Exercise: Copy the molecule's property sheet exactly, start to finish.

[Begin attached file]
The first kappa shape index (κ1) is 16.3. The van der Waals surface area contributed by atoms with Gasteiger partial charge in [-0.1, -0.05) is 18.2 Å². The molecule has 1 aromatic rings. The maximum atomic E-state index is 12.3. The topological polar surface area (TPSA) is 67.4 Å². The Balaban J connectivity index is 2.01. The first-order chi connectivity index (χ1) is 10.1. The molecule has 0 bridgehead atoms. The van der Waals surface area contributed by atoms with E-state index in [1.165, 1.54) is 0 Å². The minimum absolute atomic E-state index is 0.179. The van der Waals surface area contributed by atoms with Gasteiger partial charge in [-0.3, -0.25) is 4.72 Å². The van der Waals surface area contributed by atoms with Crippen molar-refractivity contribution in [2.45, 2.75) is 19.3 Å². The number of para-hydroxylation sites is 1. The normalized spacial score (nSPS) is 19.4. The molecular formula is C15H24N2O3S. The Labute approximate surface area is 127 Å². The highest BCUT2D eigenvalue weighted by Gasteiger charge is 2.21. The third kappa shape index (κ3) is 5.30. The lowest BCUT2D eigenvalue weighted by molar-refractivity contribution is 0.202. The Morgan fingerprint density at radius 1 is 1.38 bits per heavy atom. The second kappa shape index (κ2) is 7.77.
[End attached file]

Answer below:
The first kappa shape index (κ1) is 16.3. The van der Waals surface area contributed by atoms with Gasteiger partial charge in [-0.1, -0.05) is 18.2 Å². The molecule has 1 aromatic rings. The maximum atomic E-state index is 12.3. The topological polar surface area (TPSA) is 67.4 Å². The Balaban J connectivity index is 2.01. The first-order chi connectivity index (χ1) is 10.1. The molecule has 0 bridgehead atoms. The van der Waals surface area contributed by atoms with E-state index in [1.165, 1.54) is 0 Å². The minimum absolute atomic E-state index is 0.179. The van der Waals surface area contributed by atoms with Gasteiger partial charge in [-0.3, -0.25) is 4.72 Å². The van der Waals surface area contributed by atoms with Crippen molar-refractivity contribution in [2.45, 2.75) is 19.3 Å². The number of para-hydroxylation sites is 1. The normalized spacial score (nSPS) is 19.4. The molecular formula is C15H24N2O3S. The Labute approximate surface area is 127 Å². The highest BCUT2D eigenvalue weighted by Gasteiger charge is 2.21. The third kappa shape index (κ3) is 5.30. The lowest BCUT2D eigenvalue weighted by molar-refractivity contribution is 0.202. The Morgan fingerprint density at radius 1 is 1.38 bits per heavy atom. The second kappa shape index (κ2) is 7.77.